Guadalupe Flores, eyes welling and her voice cracking, pleaded for mercy at her sentencing Friday for killing Brandon Vann, a man she called her best friend.
District Judge Stephen Quinn's response was 18 years in prison — a dozen short of the maximum 30 years District Attorney Matt Chandler sought after successfully convicting Flores, 27, of Clovis of second-degree murder.
Flores' attorney James Klipstine said he plans to file and appeal within the next two weeks, asking the court to set aside her conviction. Last week, Klipstine unsuccessfully argued for a new trial, alleging that a court clerk's decision to place all Spanish-speaking jury candidates on one panel violated the law.
The sentencing hearing was an hour and half roller coaster of emotions, Chandler methodically detailing the crime while brandishing photos of the wreckage and bodies strewn across a field that night in November 2011.
Flores, Chandler said, was enraged after spotting Anthony Mah, her boyfriend and father of their four children, partying in a car occupied by Vann and three girls. It was late. She was on her way to the store to get medicine for one of her sick children, he said.
Flores was angry, Chandler said, and tried ramming the car with her full size Chevy pickup. Mah sped away and Flores chased them through west Clovis at speeds in excess of 80 mph, ramming the car again and again, Chandler said. One of the girls in the back seat was screaming "We're going to die, we're going to die," Chandler said, while Vann was frantically reassuring them no one would be killed.
Moments later, Vann would die in an empty field under a purple flannel jacket spread across him by his girlfriend, who tried in vain to revive him with CPR.
After what police estimate was seven to 12 rammings, Chandler said, Flores clipped the Mah car one fatal last time. It veered off the road, flipping side-over-side multiple times, the force tossing bodies out of the vehicle in a cloud of dust and flying steel.
"I don't have no mercy to show Guadeloupe Flores," Vann's mother, Tamela Vann, testified over a telephone hookup to the courtroom. Brandon was her only son.
"I ask …I beg the court to please give the maximum sentence to this woman," Vann said, "before she hurts someone again…I'll never see Brandon again."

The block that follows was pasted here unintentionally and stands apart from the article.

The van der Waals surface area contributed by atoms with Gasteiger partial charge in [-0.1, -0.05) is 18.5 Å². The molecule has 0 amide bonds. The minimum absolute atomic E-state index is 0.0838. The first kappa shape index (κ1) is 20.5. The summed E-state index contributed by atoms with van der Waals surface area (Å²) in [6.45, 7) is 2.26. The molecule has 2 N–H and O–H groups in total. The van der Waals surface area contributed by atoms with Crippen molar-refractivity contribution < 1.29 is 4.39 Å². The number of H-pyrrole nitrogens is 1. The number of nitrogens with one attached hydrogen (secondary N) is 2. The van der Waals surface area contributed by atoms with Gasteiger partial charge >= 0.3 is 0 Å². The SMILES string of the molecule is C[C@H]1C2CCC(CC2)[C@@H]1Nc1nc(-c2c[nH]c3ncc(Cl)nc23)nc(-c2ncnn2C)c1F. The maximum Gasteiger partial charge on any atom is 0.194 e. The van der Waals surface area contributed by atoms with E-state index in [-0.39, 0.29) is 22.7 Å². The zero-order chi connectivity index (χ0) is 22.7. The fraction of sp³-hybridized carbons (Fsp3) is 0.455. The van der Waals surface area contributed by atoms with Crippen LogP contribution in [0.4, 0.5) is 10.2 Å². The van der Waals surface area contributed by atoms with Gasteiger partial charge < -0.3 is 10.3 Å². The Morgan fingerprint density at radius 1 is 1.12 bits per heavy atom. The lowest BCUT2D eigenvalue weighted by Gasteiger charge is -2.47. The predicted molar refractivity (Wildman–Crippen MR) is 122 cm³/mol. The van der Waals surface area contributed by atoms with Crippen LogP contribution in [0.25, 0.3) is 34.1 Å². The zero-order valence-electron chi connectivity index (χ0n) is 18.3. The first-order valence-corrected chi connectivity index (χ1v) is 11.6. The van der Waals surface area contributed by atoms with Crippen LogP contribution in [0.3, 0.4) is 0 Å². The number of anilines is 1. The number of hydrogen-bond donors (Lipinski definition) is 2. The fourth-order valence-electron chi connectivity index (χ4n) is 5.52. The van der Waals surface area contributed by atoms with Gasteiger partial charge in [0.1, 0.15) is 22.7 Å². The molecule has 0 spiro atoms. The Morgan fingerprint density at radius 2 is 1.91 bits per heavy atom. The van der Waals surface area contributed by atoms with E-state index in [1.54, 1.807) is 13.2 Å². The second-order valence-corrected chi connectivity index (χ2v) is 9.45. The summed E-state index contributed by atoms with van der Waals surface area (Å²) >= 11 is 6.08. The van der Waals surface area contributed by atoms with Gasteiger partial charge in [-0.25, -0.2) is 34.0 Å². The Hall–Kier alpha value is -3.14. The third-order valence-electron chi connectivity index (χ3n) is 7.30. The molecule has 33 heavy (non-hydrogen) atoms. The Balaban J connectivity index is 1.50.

Flores listened in silent tears, a tissue wadded in one hand.
"I know there are no words that can ever replace the life of Brandon," Flores read from a statement scrawled by hand on a yellow sheet of legal notebook paper. "My actions on the night of his death are inexcusable.
"My heart will grieve for him (Vann) as well," Flores said, "he was my best friend…more like family…I, too, lost someone close to my heart. I pray that his family can find it in their hearts to forgive me."
Earlier in the hearing, Mah's brother Anthony Mah, also pleaded for mercy in sentencing Flores.
"It's very sad that I lost a friend," Mah said, pausing at times to struggle with the emotion. "This has been very hard for me and…I just ask for a little mercy on her (Flores) life.
"Don't matter what happens," he said. "It ain't going to bring Brandon back."
Quinn took about a 20-minute recess after an hour of testimony to consider his sentencing decision.
"This was a horrible tragedy and it was totally avoidable," Quinn said upon his return. "My heart goes out to the victims in this."
Quinn granted Chandler's request for the maximum 15 years in prison for conviction of second-degree murder. He also granted the maximum three-year sentence for five other aggravated battery convictions, but suspended all but one.
After the hearing, Chandler noted in a press release that Flores will be required to serve at least 85 percent of her 18-year sentence before being eligible for parole.
"Our goal at the onset of this case," Chandler said, "was not only to hold Flores accountable for her attacks, but also provide justice and some closure to the family of Brandon and the other victims involved."